A number of critical issues are at play concerning the short- and long-term availability of water for the California almond industry. The most pressing of these is the recent Delta smelt decision that will impact about 216,000 acres of almonds served by the Central Valley Project and the State Water Project.
In response, irrigation and water experts in the UC Division of Ag and Natural Resources are developing a Web site for drought water management in almonds and other crops. UC researchers, farm advisors and Extension specialists have developed extensive information over the years on water management practices during periods of reduced water availability. The Web site will compile this information, and in particular, will focus on drought management and irrigation.
Terry Prichard, UC water management specialist, and Larry Schwankl, UC irrigation specialist, are leading this effort. Numerous agricultural crops, both perennial and annual — as well as urban horticulture — will be included; however, Prichard and Schwankl chose almonds as the first and the “template” crop because the Almond Board of California has funded a substantial body of research over the years.
By March 17, you will be able to preview the almond-related drought management information on the ABC Web site www.almondboard.com . Click on production research and look for the drought water management link. Here you will find drought and deficit irrigation management practices and strategies for almonds that make the best use of limited water supplies.
When the UC Web site is up and running, you will find a link from the ABC Web site to this valuable drought management tool. While the Web site will be aimed primarily at drought concerns, the water management information will be applicable to a wide array of situations and therefore useful under normal conditions as well.
For almonds, the Web site covers the key areas of: 1) Timing of water stress; 2) Developing a deficit irrigation strategy under varying scenarios — moderate water stress vs. more severe water stress vs. keeping the tree alive; 3) Irrigation system management; and 4) Soil- and plant-based irrigation scheduling. Here are some key pointers:
Timing of stress
Early season - Water stress is most harmful during this period — from leaf out through shoot growth of terminal and lateral buds. Because trees do not need much water during this period, deficit irrigating can save little.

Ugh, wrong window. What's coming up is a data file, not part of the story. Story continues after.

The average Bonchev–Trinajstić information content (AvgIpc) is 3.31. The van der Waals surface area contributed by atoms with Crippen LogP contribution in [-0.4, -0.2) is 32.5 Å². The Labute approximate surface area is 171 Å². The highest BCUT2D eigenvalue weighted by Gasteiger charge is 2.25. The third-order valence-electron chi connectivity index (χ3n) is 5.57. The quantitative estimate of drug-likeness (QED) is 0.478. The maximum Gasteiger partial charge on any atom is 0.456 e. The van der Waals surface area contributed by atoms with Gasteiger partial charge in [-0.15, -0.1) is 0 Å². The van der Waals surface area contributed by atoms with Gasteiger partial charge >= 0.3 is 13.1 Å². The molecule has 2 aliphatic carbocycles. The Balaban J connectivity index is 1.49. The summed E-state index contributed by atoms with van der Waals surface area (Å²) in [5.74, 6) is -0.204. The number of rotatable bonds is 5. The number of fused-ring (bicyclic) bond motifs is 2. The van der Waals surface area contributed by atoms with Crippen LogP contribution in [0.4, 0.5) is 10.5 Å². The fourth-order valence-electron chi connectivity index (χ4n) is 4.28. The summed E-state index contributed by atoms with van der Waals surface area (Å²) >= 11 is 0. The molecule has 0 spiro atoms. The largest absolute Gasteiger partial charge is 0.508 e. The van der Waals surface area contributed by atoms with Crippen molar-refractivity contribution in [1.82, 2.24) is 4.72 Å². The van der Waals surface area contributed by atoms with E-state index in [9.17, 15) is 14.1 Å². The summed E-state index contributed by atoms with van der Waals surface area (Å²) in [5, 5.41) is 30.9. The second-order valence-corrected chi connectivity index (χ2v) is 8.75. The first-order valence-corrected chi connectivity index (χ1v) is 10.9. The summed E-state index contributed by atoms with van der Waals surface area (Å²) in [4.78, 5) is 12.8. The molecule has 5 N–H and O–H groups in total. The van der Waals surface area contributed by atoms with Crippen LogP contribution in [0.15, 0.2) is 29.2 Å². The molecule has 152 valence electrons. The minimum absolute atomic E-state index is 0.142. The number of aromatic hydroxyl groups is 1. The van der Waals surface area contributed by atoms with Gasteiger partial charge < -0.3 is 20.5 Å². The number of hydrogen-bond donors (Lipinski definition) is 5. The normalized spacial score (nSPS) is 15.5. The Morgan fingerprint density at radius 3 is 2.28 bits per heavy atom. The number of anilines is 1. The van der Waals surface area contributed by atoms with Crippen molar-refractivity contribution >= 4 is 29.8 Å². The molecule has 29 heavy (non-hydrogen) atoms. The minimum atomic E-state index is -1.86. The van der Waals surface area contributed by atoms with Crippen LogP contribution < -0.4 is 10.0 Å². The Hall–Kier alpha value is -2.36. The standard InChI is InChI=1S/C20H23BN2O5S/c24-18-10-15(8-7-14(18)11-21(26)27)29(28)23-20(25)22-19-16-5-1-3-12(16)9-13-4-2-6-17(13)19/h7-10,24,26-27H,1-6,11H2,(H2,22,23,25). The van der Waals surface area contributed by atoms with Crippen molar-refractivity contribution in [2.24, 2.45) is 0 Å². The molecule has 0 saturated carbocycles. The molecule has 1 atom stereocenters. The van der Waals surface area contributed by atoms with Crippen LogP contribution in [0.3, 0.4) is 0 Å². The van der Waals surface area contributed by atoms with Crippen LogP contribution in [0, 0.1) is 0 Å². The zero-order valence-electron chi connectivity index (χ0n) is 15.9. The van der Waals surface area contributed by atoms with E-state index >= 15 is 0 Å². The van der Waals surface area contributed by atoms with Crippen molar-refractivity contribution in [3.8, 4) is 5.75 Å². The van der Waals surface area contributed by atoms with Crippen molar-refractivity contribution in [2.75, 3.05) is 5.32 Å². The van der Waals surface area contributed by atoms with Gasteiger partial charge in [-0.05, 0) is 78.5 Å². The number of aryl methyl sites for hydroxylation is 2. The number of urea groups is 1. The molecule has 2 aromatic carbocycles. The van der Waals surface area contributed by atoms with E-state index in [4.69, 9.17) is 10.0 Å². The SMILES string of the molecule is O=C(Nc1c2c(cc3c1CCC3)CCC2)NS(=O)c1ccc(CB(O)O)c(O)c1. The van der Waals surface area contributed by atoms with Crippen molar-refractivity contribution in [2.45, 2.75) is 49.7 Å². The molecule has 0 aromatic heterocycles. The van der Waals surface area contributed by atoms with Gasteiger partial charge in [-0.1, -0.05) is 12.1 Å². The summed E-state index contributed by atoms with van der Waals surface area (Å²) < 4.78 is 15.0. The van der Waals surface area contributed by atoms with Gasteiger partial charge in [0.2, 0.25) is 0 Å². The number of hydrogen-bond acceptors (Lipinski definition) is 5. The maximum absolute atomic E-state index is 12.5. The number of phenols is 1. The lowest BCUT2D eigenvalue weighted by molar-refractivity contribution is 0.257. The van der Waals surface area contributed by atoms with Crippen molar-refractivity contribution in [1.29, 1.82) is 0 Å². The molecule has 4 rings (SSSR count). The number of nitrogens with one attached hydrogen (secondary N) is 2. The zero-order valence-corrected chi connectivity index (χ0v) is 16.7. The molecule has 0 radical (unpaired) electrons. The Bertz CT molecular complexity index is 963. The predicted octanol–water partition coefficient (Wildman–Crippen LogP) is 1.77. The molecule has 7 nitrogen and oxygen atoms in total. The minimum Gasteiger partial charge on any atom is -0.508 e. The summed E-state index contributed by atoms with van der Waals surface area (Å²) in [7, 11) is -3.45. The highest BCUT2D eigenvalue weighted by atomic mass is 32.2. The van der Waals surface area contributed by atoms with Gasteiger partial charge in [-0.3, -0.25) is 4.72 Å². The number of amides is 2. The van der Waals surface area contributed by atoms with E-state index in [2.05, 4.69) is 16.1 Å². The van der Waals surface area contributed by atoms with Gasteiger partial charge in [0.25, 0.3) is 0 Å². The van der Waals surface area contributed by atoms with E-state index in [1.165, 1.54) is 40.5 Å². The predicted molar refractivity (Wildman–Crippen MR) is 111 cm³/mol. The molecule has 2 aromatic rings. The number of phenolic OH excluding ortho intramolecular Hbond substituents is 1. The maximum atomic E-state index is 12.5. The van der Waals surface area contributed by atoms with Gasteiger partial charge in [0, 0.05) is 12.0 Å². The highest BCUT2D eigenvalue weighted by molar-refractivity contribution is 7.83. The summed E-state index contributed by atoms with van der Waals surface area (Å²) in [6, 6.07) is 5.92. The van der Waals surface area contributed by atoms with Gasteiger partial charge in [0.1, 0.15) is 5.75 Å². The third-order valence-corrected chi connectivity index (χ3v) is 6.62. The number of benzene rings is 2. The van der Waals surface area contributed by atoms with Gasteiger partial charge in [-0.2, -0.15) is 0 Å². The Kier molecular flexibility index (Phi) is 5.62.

Nut development - Nuts undergo a rapid growth phase and are sensitive to water deficits during this time. However, once the nuts have sized, trees and the crop can tolerate drought stress during the two months prior to harvest. This permits successful deficit irrigation during this period.
Post harvest - Moderate stress during this period will have little effect on subsequent years' nut numbers, but severe water stress during bud differentiation dramatically reduces fruit set the following spring.
Deficit irrigation strategies
It is best to use both plant-based (e.g., pressure bomb) and soil monitoring in concert. Effective monitoring along with irrigation system efficiency is crucial for deficit strategies.
Moderate water stress strategy - If possible, do not compromise from leaf out through mid-June. However, from mid-June through harvest, 50 percent to 60 percent of full water use will result in only minimal reductions in kernel weight.
More severe water stress strategy - Reduces use by a seasonal 50 percent with water stress in early to middle to late season. For instance, up to April through May, no irrigation should be applied until the trees reach a pressure bomb reading of -12 to -14 bars. From June 1 through hull split, pressure bomb stem water potential readings can reach a higher deficit reading of -20 to -22 bars. Expect nut weight reductions the first year and in succeeding years if the same strategy is followed, and also reduced nut numbers in years after this deficit program is followed. After four years of this strategy, trees and yields recovered within two seasons in UC studies.
Staying alive strategy - Less is known about this strategy since it is rarely an option. However, based on past drought conditions, trees may be kept alive using about a foot of water. This strategy does not consider growth and yield — just tree survival.